She soon found herself working in the small community of Carterton as a drama tutor through a government-funded arts program where she used drama to create awareness of social issues. It wasn’t long before Beyer had won the hearts of the rural population after an impassioned encounter with the community council on behalf of the townsfolk. This action demonstrated to her loyal drama students and their families her genuine interest in their welfare. Hints were made that she would be a good choice of candidate for an upcoming municipal election.



“A candy what? What does a candidate do?” she recalls asking. Beyer accepted the nomination and subsequently lost the election by 10 votes to a local parson. When the cleric was appointed to another community before the end of his political term, Beyer won the by-election by a 48 percent margin against four other candidates. Her popularity made her an easy candidate for the mayor; she won by a 90 percent margin to become Carterton’s first female mayor.



Beyer says that being trans has never been an issue for her in her political career, nor was it relevant to her electorate. Her life history is no secret.



“Judge me on my ability to do my job, not on the superficiality of my transsexualism. Frankly everyone knows about it. There is nothing more to tell,” maintains Beyer, though she admits headlines after her election identifying her as a former prostitute, former stripper and transsexual sometimes got to her. “It was frustrating at times,” she says, adding that she was even accused by other transsexuals of being a fraud until she produced papers to prove she had had sex reassignment surgery.



Beyer believes her political success was assisted by New Zealanders’ fixation with the underdogs of society, but adds that what matters most to her is “being good at what you do and contributing to society.”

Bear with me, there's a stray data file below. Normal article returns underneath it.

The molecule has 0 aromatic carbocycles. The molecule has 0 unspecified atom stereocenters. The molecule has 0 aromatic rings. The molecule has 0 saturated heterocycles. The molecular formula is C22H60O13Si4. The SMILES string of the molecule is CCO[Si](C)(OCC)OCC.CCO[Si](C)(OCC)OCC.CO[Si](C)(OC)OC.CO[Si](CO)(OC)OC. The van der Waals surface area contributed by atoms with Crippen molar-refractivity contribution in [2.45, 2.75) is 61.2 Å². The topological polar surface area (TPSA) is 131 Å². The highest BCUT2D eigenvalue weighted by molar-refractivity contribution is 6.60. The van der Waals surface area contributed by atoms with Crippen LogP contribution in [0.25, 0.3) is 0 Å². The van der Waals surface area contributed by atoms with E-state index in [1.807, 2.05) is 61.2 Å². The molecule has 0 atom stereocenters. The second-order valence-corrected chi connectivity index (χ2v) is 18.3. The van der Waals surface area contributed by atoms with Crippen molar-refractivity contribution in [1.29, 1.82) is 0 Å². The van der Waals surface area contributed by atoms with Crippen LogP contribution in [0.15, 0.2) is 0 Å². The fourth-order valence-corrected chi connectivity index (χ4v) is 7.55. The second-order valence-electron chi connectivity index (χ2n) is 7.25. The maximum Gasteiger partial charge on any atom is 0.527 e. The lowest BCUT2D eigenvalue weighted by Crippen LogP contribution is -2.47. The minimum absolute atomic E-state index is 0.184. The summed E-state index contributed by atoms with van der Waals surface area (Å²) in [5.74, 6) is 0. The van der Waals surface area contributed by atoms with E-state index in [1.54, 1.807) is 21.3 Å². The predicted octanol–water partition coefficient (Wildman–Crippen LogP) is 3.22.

A proponent of inclusive democracy, Beyer admits she doesn’t always vote the way her electorate might want. “I am a bit of a rebel in some ways,” she says. For example, she supported the recent bill to decriminalize prostitution in New Zealand. After her own experiences with sex work, the issue held significant resonance for her. “I supported this bill on behalf of the many prostitutes who did not live past 20 years old.”



Now 47 years old, Beyer is looking forward to the future. She wants to continue humanitarian work for the queer and trans communities around the world once her term in office is completed. She is also considering trying her hand at writing and directing.



Beyer hopes to soon be able to address her personal and emotional needs. As yet, love and romance have eluded this phenomenal woman.



“In some ways I have gotten selfish,” she confesses. “Years in the sex industry have toughened me and now nobody tells me what to do.” She says part of the problem is that she no longer recognizes it when a signal of interest is coming her way.



But she’s quick to add that she hasn’t been celibate. “I do have sex, but not in New Zealand.



“I don’t want some guy running off to the press saying, ‘I had sex with Georgina Beyer.'”



* Rhoma Spencer is an actor, director and broadcast journalist from Trinidad And Tobago. She is also the artistic director of the newly formed Theatre Archipelago.